- ghbrett

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Air Force Stumbles Over Software Modernization Project

Air Force Stumbles Over Software Modernization Project | Distance Ed Archive | Scoop.it

"In policy circles, problems that are mind-bogglingly difficult or impossible to solve, like global warming, are formally termed “wicked.”

 

For the United States Air Force, installing a new software system has certainly proved to be a wicked problem. Last month, it canceled a six-year-old modernization effort that had eaten up more than $1 billion. When the Air Force realized that it would cost another $1 billion just to achieve one-quarter of the capabilities originally planned — and that even then the system would not be fully ready before 2020 — it decided to decamp.


... the Air Force’s software was not some mystery package, nor was it written from scratch. It was commercial off-the-shelf software, or “COTS” (the military can’t seem to resist any chance to use an acronym).


Installing COTS to run an enterprise is not a straightforward matter. The Air Force would have to make myriad adjustments to accommodate its individual needs, and in a military setting that would mean meetings and more meetings, unlike anything ever experienced in a Silicon Valley company. " -- from the source: http://www.nytimes.com/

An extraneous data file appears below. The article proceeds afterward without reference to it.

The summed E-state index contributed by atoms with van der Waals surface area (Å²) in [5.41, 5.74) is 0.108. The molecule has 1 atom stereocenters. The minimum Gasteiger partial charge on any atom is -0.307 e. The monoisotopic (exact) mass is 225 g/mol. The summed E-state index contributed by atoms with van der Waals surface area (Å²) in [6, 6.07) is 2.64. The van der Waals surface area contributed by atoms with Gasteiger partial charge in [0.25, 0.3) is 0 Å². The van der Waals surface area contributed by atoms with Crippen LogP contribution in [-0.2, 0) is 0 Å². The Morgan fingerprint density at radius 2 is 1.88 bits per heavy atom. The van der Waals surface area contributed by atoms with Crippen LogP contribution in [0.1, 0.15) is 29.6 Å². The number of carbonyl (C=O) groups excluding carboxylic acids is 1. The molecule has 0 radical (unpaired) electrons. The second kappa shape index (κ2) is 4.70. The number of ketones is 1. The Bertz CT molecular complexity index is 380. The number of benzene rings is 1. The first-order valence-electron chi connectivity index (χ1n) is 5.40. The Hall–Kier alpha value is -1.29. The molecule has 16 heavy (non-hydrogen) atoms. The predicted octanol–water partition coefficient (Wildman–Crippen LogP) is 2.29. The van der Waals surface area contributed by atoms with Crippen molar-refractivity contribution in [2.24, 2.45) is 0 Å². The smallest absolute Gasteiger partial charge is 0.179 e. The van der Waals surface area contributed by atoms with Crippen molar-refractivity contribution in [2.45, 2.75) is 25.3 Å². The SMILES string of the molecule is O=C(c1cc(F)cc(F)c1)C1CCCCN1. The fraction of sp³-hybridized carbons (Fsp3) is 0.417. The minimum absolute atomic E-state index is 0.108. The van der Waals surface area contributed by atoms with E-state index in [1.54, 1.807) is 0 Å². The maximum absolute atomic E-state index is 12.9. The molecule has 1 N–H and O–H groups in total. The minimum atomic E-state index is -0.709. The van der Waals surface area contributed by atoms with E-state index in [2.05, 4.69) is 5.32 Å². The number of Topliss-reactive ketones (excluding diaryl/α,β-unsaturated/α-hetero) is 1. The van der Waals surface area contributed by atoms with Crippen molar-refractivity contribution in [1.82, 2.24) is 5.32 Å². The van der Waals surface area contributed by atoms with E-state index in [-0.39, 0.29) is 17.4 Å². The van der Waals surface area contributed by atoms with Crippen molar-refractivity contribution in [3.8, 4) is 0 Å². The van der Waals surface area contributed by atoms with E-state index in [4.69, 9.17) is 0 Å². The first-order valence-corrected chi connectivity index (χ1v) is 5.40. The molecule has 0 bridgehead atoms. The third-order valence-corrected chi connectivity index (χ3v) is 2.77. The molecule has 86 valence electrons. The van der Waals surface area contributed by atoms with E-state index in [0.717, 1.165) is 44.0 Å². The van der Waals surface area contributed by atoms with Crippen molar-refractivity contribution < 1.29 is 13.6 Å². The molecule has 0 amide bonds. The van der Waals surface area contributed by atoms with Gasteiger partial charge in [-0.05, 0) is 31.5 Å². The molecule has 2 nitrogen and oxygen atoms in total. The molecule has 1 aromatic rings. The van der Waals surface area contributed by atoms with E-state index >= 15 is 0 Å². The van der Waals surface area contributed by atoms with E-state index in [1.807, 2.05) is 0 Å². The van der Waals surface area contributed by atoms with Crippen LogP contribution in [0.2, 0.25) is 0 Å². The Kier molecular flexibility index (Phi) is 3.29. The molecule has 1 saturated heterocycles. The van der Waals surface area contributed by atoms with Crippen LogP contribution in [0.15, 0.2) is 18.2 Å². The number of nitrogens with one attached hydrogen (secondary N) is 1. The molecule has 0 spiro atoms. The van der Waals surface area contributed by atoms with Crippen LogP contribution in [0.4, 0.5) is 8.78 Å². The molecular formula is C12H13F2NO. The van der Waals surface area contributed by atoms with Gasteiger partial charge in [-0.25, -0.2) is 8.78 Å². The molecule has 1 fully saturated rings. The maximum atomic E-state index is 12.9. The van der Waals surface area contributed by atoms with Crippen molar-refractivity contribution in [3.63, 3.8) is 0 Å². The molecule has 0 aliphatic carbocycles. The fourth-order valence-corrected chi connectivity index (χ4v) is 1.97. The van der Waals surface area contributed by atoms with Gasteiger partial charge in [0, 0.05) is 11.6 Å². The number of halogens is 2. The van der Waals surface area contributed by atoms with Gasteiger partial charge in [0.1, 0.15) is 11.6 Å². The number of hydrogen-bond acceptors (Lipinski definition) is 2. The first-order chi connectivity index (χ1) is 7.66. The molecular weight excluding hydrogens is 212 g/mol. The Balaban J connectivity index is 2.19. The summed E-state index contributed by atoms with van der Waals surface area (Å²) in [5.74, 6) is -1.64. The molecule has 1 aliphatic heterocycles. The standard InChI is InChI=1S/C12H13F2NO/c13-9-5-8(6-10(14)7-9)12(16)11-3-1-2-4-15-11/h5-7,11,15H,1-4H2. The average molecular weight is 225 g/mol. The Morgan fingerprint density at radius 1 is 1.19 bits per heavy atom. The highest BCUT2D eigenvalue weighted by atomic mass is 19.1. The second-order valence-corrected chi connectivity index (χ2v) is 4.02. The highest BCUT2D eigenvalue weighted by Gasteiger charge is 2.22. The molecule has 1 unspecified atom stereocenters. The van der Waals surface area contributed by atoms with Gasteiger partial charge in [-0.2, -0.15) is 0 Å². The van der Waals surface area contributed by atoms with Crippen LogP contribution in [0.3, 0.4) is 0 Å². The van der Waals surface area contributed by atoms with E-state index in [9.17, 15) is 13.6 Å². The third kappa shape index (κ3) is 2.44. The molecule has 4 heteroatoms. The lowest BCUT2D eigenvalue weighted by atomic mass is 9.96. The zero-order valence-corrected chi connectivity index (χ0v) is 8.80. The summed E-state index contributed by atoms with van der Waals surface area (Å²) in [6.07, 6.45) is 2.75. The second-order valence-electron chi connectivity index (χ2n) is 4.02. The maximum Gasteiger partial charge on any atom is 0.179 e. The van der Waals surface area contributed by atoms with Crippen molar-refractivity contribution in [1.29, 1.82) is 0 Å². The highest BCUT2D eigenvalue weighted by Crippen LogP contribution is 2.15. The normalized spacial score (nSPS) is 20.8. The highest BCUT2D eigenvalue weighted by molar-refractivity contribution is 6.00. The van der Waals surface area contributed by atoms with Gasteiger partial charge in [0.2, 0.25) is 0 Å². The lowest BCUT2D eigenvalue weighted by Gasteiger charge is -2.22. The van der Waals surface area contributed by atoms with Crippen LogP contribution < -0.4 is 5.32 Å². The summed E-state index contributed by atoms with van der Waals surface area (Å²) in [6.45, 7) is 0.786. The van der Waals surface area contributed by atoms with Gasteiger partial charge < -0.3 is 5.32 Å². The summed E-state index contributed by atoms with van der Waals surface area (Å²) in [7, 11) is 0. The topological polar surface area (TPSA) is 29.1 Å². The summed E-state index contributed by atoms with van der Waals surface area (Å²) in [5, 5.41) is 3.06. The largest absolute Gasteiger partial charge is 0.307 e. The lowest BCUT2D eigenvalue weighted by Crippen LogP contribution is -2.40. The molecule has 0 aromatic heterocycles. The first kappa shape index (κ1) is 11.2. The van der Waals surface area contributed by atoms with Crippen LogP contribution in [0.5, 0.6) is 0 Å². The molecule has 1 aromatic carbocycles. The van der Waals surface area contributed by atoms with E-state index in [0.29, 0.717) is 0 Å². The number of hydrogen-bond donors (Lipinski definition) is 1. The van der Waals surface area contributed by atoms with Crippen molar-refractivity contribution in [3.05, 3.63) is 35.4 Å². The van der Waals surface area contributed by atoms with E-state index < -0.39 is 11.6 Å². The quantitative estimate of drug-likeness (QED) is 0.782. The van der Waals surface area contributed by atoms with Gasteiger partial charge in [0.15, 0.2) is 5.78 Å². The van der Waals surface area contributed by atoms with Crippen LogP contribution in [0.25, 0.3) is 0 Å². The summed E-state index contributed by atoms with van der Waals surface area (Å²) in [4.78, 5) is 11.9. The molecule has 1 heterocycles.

NOTE: This is not the first time that a federal agency has suffered a "wicked problem" with development or implementation of IT systems. At one time I felt this shouldn't be so hard, but having spent some time with federal agencies, I now realize that there are necessary standards and policies that to this point have not been necessary for the general public. However, as more people grow aware of hazards of living a digital life, we may begin to see modified versions of government policies and practices applied to commodity, training, and educational IT environments. - ghbrett

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Napster, Udacity, and the Academy -- Clay Shirky

"Once you see this pattern—a new story rearranging people’s sense of the possible, with the incumbents the last to know—you see it everywhere. First, the people running the old system don’t notice the change. When they do, they assume it’s minor. Then that it’s a niche. Then a fad. And by the time they understand that the world has actually changed, they’ve squandered most of the time they had to adapt.